NewsDenver7 360 | In-Depth reports

Actions

Colorado State Board of Education to decide fate of Adams 14 School District

Posted: 8:28 PM, Apr 13, 2022
Updated: 2022-04-14 12:05:48-04
Adams 14 School District

COMMERCE CITY, Colo. — After years of low academic performance, the Colorado Board of Education is set to vote on the future of the Adams 14 School District Thursday.

The board could ultimately decide to completely restructure the district, or even close Adams City High School — two proposals put forth by a state review panel in March.

The proposal followed the firing of outside management group MGT Consulting in February. The district has been crafting an improvement plan to propose to the state since then after a request for a deadline extension was rejected.

Denver7 takes a 360 look to learn of the struggles in the classrooms, the fights in the halls and some success stories at the district that haven’t gotten as much attention.

Problems for the Pacheco family

Studying hardly ever stops in the Pacheco household.

Grandmother Leona Pacheco feels she must take many matters into her own hands with the education of her three grandchildren whom attend schools within Adams 14. She pulled her grandkids out temporarily to homeschool them and also joined the local school board to, as she put it, try to help turn things around.

“I was concerned about the level of education that my children were receiving,” Leona Pacheco said. “I wanted to ensure that I was a participant so that I could have a say.”

Leona Pacheco's grandson, Lionel Pacheco, a junior at Adams City High School, is failing multiple courses. He is working with a tutor from the state to try to get a grasp of the material but says disruptions at school have hindered his improvement.

“Definitely the fights that happen,” Lionel Pacheco said when asked about the sources of his struggles at school. “I definitely know that within one day, there were two fights not even an hour apart that happened in the same day at school.”

“He’s failing because we’re in a bad district and there’s not a lot of support,” Leona Pacheco added. “It’s been a battle, and it has been a very frustrating, long journey.”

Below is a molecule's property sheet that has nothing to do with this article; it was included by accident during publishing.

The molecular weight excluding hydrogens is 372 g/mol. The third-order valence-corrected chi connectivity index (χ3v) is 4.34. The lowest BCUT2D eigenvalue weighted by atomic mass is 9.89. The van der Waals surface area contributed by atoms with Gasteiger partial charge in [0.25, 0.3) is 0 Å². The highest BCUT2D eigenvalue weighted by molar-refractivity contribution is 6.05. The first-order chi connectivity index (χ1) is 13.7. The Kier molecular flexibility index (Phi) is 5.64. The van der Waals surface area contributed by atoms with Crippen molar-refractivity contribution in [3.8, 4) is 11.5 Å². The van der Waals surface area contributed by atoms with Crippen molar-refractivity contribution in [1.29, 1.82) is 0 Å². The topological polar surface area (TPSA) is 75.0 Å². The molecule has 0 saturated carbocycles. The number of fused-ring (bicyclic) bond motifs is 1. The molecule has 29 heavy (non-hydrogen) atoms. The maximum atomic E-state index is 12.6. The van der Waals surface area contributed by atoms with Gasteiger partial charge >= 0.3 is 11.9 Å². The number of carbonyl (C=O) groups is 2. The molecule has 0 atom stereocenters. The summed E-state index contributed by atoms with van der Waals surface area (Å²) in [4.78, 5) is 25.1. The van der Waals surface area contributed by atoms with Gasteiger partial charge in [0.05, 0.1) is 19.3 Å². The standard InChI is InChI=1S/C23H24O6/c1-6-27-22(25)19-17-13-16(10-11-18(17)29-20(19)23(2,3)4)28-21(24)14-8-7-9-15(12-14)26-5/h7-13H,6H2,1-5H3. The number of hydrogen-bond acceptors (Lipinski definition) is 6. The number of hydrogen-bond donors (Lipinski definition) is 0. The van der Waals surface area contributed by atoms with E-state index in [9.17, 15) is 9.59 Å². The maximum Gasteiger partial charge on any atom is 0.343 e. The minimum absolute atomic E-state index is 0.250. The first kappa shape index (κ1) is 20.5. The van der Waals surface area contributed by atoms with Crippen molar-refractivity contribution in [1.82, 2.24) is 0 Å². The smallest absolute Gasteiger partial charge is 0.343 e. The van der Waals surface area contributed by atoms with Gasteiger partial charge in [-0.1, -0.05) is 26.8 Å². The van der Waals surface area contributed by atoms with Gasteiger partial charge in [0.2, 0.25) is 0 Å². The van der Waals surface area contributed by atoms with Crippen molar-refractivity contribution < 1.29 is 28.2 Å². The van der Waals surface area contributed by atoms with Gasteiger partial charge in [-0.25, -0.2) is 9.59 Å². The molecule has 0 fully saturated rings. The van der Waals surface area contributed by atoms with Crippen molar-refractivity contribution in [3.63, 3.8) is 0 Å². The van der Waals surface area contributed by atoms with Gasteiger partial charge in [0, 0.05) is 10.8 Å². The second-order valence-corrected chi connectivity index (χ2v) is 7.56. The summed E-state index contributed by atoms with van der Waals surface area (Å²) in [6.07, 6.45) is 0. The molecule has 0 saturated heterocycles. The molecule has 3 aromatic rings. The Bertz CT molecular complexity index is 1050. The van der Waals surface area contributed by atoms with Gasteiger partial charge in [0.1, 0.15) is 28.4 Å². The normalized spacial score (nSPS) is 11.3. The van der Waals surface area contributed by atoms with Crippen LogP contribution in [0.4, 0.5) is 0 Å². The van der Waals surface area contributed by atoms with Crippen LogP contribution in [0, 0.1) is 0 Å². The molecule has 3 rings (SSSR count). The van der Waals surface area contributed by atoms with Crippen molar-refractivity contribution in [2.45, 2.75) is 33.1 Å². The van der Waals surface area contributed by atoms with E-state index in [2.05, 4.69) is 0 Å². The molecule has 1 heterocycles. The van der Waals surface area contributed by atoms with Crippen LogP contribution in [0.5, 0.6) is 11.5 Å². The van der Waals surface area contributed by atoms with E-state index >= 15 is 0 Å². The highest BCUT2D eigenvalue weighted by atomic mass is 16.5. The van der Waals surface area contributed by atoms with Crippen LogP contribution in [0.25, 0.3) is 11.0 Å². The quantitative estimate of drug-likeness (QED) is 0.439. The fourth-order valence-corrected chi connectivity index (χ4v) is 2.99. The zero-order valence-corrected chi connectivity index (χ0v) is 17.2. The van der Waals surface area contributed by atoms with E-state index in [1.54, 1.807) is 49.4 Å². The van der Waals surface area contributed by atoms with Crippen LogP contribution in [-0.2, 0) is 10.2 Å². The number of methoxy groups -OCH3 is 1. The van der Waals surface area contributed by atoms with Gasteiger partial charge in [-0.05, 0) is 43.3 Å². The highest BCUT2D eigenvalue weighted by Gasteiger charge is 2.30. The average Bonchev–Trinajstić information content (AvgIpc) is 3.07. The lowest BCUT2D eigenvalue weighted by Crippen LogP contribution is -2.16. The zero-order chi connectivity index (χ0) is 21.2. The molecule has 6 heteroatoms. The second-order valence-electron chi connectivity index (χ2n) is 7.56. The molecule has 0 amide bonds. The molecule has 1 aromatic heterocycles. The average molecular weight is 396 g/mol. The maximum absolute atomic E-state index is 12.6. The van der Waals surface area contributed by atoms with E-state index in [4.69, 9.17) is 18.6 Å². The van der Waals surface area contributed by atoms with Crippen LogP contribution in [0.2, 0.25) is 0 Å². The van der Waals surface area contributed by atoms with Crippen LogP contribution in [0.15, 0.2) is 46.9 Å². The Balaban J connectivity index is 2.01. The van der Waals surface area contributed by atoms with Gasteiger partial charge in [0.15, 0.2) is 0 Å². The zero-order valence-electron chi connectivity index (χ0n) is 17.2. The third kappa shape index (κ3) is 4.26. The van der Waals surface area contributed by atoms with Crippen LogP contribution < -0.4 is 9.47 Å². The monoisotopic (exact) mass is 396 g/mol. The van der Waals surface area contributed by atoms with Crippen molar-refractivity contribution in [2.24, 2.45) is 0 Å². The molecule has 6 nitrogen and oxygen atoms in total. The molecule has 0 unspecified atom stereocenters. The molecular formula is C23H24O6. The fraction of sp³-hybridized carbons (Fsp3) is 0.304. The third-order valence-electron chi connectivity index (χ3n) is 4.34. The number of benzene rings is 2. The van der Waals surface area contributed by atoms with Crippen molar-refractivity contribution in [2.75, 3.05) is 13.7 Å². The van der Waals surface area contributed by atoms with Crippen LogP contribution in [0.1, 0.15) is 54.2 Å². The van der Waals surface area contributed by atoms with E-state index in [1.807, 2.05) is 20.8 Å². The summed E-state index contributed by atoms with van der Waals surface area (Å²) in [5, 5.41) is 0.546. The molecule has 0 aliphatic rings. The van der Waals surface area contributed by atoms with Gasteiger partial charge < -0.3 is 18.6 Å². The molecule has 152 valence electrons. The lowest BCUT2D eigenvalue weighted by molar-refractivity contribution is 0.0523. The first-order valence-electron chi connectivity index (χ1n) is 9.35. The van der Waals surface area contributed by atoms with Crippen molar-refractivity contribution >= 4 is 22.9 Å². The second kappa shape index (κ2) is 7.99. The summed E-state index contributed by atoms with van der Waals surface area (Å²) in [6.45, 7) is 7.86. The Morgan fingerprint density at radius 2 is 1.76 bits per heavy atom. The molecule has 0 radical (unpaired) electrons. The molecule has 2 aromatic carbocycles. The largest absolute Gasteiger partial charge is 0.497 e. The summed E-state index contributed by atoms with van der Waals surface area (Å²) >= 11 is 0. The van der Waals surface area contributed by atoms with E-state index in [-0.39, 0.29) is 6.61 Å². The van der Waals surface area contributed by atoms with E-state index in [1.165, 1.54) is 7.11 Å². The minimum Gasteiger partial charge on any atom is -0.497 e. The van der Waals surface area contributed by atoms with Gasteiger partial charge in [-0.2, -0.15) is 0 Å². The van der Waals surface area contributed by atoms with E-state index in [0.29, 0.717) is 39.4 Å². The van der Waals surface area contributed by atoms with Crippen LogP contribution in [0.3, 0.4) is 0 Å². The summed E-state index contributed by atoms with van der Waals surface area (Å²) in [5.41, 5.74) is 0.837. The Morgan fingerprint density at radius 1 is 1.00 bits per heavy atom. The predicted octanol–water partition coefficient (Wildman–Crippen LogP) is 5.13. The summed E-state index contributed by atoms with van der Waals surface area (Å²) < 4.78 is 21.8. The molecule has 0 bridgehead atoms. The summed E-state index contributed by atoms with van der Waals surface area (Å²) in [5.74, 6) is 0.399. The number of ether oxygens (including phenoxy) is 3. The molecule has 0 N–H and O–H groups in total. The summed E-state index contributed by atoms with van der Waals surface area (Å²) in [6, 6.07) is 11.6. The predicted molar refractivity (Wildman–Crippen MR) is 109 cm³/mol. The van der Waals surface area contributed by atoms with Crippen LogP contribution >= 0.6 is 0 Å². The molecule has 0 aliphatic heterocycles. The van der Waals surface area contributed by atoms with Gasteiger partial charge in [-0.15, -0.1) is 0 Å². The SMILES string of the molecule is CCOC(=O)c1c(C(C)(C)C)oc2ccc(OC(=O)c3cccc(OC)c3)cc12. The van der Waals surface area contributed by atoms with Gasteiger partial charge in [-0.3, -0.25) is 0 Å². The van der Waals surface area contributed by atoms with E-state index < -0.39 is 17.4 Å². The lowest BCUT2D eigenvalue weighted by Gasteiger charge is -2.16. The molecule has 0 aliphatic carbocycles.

Colorado State Board of Education to decide future of Adams 14 School District tomorrow

Adams 14 is a majority minority school district, with a more than 85% Hispanic/Latino population and more than half of students speaking English as a second language. More than 84% of students qualify for free or reduced lunch.

“I feel that this community has been left behind, [that] it’s not really an important factor,” Leona Pacheco said. “I’m frustrated, and I’m angry, and I want to understand why.”

How did we get here?

The Pacheco family is hardly alone in sounding the alarm on the Adams 14 School District.

According to the Colorado Department of Education, which keeps tabs of academic performance at every district in the street, roughly two out of 10 students in grades third through eighth at Adams 14 could read at their grade level as of 2019, the most recent year for which data is currently available. About one in 10 students were at their grade level in math.

Graduation rates for the district were 15 percentage points below the statewide average, and the dropout rates were more than double.

Every year since 2010, Adams 14 has only received the two lowest ratings on the Department of Education's accountability scale.

By law, the Colorado State Board of Education is required to intervene.

“Adams 14 has been needing some support and needing some help for at least 10 years,” Colorado Education Commissioner Katy Anthes said. “We know that Adams 14 students are brilliant, and we want to see them achieve at the same levels because we know they can do it. So, we just need to make sure they have the supports to reach that potential.”

The State Board of Education can choose to respond in any number of ways, but the options mostly fall into three basic categories. If current administration at the district presents an improvement plan the board feels is satisfactory, the board can approve it and leave control entirely in local hands. If the board is not convinced, it could vote to close Adams City High School — one of the recommendations put forward by a state review panel in March.

“We know that school closures are a really difficult and scary option,” Anthes said. “That is where those kids go to school, those families. Often it’s the center of the community… that’s just one option that the state review panel noted. If that were to be a decision the state board made, we would really work hard to implement it with a long timeline, with a lot of discussion with families, with a lot of options for students.”